London Living Streets Fairer Pedestrian Crossings project update

Hundreds of crossings in London, like this one on Edgware Road, still have no green man for people walking.

by Mike Grahn, Robert Molteno and Alastair Hanton

The goal of the London Living Streets Fairer Pedestrian Crossings project is to rebalance the way in which London’s network of signalised road crossings is operated to give the best possible service and experience for those travelling on foot.

Activity to date

The project started in 2016 with a focus on reducing unnecessary ‘wait times’ at push-button signalised pedestrian crossings. This is the time between pushing the button and getting the green man signal.

In response to our representations, by early 2018 Transport for London (TfL) had piloted wait time reductions and included a comprehensive programme to optimise all 6,000+ of their signals for active travel in the London Mayor’s Walking Action Plan. Under this programme, substantial wait time reductions were being achieved at a substantial number of crossings.  

In autumn 2018, London Living Streets (LLS) worked together with the network managers at TfL to assess the impact of wait time reductions on crossing users. Almost 4,000 people using crossings were surveyed by LLS volunteers both before and after wait times had been adjusted at a representative sample of crossings.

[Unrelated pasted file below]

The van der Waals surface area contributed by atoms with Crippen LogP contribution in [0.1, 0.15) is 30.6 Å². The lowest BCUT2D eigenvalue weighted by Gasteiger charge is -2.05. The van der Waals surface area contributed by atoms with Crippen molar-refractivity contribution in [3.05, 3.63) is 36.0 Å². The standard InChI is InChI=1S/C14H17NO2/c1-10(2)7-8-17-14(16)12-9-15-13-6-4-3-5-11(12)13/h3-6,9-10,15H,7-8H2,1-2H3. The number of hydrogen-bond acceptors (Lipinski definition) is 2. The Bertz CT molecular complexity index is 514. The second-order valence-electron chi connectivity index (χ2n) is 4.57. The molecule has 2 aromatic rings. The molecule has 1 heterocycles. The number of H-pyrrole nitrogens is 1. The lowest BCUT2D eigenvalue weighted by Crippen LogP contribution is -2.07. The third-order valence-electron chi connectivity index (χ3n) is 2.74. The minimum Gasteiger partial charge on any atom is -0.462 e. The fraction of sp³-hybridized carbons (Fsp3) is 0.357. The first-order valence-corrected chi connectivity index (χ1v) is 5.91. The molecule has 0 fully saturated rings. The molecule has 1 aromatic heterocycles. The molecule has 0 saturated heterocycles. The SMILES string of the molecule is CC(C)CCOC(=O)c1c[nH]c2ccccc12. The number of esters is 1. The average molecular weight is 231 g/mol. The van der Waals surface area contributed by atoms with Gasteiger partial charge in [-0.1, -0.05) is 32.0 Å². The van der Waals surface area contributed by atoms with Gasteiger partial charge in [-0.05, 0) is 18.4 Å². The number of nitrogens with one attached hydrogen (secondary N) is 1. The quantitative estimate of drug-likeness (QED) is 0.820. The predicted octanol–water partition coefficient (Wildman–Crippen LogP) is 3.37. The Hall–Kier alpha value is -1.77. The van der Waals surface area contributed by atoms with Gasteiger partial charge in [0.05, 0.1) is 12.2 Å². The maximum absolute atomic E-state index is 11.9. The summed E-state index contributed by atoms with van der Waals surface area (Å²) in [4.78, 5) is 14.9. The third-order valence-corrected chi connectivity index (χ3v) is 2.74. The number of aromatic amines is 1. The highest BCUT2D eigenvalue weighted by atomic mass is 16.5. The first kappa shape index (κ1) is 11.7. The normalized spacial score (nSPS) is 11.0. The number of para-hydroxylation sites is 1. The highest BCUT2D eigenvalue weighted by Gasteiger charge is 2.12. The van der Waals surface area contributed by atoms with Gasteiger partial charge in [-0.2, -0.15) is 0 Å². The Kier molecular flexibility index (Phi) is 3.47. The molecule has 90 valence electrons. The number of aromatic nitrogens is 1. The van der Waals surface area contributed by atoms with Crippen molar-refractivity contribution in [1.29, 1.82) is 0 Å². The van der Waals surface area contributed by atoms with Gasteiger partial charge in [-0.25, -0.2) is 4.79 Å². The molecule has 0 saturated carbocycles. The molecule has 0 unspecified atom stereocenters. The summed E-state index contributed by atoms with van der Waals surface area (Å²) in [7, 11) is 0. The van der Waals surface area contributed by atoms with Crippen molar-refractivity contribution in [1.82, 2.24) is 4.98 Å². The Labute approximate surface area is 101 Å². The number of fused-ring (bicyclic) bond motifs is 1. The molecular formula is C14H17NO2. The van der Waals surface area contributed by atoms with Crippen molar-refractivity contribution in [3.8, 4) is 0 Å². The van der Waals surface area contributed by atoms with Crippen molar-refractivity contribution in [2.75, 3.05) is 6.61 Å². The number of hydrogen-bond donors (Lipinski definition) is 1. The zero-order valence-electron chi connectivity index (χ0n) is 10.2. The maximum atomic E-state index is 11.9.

The results showed that crossing users reported a significantly better experience in those cases where wait times had been reduced to 30 seconds or less (from up to 2 minutes) even though the vast majority of these people had not consciously noticed any change in the operation of the crossing.   

TfL’s crossing review programme is continuing at a rate of about 1,200 crossings a year.  In early 2019, TfL gave LLS members the opportunity to nominate particular crossings for inclusion in the review programme for 2019/20.  About 60 crossings were nominated of which a number have seen significant wait reductions.  

2020 call for wait-time crossing nominations 

TfL repeated their offer to prioritise LLS-nominated crossings for the 2020/21 programme.   This year we opened nominations to the broader group of LLS supporters by putting out a call on both our website and social media in early January.  Between January 8th and  January 13th we received 244 crossing nominations via the email address and a number more via Twitter and other means.

Thanks to all who responded with so much useful detail on problems at individual crossings. All nominations will be communicated to TfL and we’ll put updates on this website.   

Campaigns goals for 2020

Now that the wait time reduction work has been established as an on-going programme in co-operation with TfL, we have identified a number of areas for further action.  

Improve signalised junctions with missing pedestrian facilities on all or some arms

It’s great to be able to get shorter wait times at the crossings we use, but many people will have come across a junction with signals for motor traffic, but none for people on foot.